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A scientist who developed a deadly virus calls for tighter controls on biological weapons

Annabelle Duncan, the vice-chairman of the UN team that investigated biological warfare in Iraq after the Gulf War, said yesterday (Thursday) that the 1972 Biological Weapons Convention must be urgently updated.

Annabelle Duncan, the vice-chairman of the UN team that investigated biological warfare in Iraq after the Gulf War, said yesterday (Thursday) that the 1972 Biological Weapons Convention must be urgently updated. "As of today, the treaty says - do not produce biological weapons" she said. "There is no way to monitor it, so if you think someone is cheating you can't do anything about it."

Duncan made the comments after it was reported on Wednesday that a team of Australian researchers, of which Duncan is a part, had inadvertently developed a virus that destroys the immune system of mice and kills you in as little as nine days. The genetically modified viruses, reported in New Scientist magazine, do not affect humans, but the virus's creators say the same technique could be used to make human diseases far more deadly.

The scientists, who use technology that could be applied to biological warfare, were looking for a biological preventative that would stop plagues carried by mice and rats. The scientists genetically modified a virus similar to the smallpox virus and after a few days they discovered that the virus they created destroyed the mice's immune system.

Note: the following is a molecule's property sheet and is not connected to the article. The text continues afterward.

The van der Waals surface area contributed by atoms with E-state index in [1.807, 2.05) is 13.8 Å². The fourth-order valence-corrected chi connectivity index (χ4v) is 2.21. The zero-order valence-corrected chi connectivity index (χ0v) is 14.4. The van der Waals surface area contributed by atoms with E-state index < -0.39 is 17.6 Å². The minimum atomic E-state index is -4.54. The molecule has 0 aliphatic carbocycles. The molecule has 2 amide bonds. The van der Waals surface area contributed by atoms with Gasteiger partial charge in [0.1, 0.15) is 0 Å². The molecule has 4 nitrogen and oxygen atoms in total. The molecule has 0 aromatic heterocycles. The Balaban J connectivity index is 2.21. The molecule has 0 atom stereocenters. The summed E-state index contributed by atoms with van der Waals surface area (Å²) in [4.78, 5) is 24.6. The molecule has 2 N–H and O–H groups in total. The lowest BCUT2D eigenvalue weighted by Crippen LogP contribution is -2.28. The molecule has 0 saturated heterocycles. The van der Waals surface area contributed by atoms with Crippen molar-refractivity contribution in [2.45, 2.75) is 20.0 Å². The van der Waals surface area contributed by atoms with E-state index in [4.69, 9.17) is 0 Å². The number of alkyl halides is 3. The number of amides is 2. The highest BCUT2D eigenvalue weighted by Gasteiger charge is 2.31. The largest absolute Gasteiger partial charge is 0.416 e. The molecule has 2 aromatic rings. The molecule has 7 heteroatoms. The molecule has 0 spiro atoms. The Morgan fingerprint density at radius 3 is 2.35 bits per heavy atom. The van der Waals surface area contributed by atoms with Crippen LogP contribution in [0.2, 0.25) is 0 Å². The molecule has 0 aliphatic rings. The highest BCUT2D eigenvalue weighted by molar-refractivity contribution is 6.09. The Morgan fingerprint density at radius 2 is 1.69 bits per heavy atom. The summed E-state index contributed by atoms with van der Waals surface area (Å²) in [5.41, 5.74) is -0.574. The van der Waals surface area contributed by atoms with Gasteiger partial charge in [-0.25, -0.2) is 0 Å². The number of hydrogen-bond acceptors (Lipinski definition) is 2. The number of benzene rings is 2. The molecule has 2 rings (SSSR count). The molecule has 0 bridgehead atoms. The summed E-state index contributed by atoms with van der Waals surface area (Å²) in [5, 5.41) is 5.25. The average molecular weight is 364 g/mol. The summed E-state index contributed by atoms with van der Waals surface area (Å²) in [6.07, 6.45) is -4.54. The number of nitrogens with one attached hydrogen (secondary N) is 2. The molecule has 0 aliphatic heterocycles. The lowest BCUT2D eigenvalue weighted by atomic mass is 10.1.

"I'm not saying that the research should not be carried out since we can lose so many discoveries that can be gained from them," said Duncan, "I'm talking about the fact that it will be very, very difficult for someone to use the results in a negative way."

140 countries have signed the Biological Weapons Convention. The treaty is a remnant of the Cold War and it prohibits the development, production and stockpiling of bacteriological and toxic weapons. In the last four years, talks have been held to give more power to the UN's biological weapons inspectors. So far, almost no progress has been made in the discussions. Duncan said she hoped the treaty's signatories would agree to establish a body that would oversee biological research and have enforcement powers.

News agencies

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